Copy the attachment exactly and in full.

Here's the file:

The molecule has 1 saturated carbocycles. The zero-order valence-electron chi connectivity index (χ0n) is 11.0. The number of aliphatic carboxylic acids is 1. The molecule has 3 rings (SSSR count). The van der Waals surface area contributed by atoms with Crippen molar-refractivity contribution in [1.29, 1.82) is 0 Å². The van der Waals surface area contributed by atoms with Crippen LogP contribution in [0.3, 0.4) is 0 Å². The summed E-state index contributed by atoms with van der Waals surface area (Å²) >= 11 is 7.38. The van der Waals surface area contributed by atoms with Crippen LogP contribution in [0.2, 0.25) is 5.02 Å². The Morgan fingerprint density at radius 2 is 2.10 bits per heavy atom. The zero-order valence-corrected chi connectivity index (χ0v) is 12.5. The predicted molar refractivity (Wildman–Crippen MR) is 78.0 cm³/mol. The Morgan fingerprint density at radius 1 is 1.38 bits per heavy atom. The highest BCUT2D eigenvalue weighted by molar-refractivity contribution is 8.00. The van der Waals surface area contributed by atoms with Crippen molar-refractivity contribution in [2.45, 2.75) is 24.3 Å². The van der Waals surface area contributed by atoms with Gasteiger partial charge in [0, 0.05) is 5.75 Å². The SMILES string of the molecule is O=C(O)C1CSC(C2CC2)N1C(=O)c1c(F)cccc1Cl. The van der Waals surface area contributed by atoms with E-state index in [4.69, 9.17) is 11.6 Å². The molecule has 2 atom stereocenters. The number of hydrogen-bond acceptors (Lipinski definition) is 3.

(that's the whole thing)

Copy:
The molecule has 1 saturated carbocycles. The zero-order valence-electron chi connectivity index (χ0n) is 11.0. The number of aliphatic carboxylic acids is 1. The molecule has 3 rings (SSSR count). The van der Waals surface area contributed by atoms with Crippen molar-refractivity contribution in [1.29, 1.82) is 0 Å². The van der Waals surface area contributed by atoms with Crippen LogP contribution in [0.3, 0.4) is 0 Å². The summed E-state index contributed by atoms with van der Waals surface area (Å²) >= 11 is 7.38. The van der Waals surface area contributed by atoms with Crippen LogP contribution in [0.2, 0.25) is 5.02 Å². The Morgan fingerprint density at radius 2 is 2.10 bits per heavy atom. The zero-order valence-corrected chi connectivity index (χ0v) is 12.5. The predicted molar refractivity (Wildman–Crippen MR) is 78.0 cm³/mol. The Morgan fingerprint density at radius 1 is 1.38 bits per heavy atom. The highest BCUT2D eigenvalue weighted by molar-refractivity contribution is 8.00. The van der Waals surface area contributed by atoms with Crippen molar-refractivity contribution in [2.45, 2.75) is 24.3 Å². The van der Waals surface area contributed by atoms with Gasteiger partial charge in [0, 0.05) is 5.75 Å². The SMILES string of the molecule is O=C(O)C1CSC(C2CC2)N1C(=O)c1c(F)cccc1Cl. The van der Waals surface area contributed by atoms with E-state index in [4.69, 9.17) is 11.6 Å². The molecule has 2 atom stereocenters. The number of hydrogen-bond acceptors (Lipinski definition) is 3.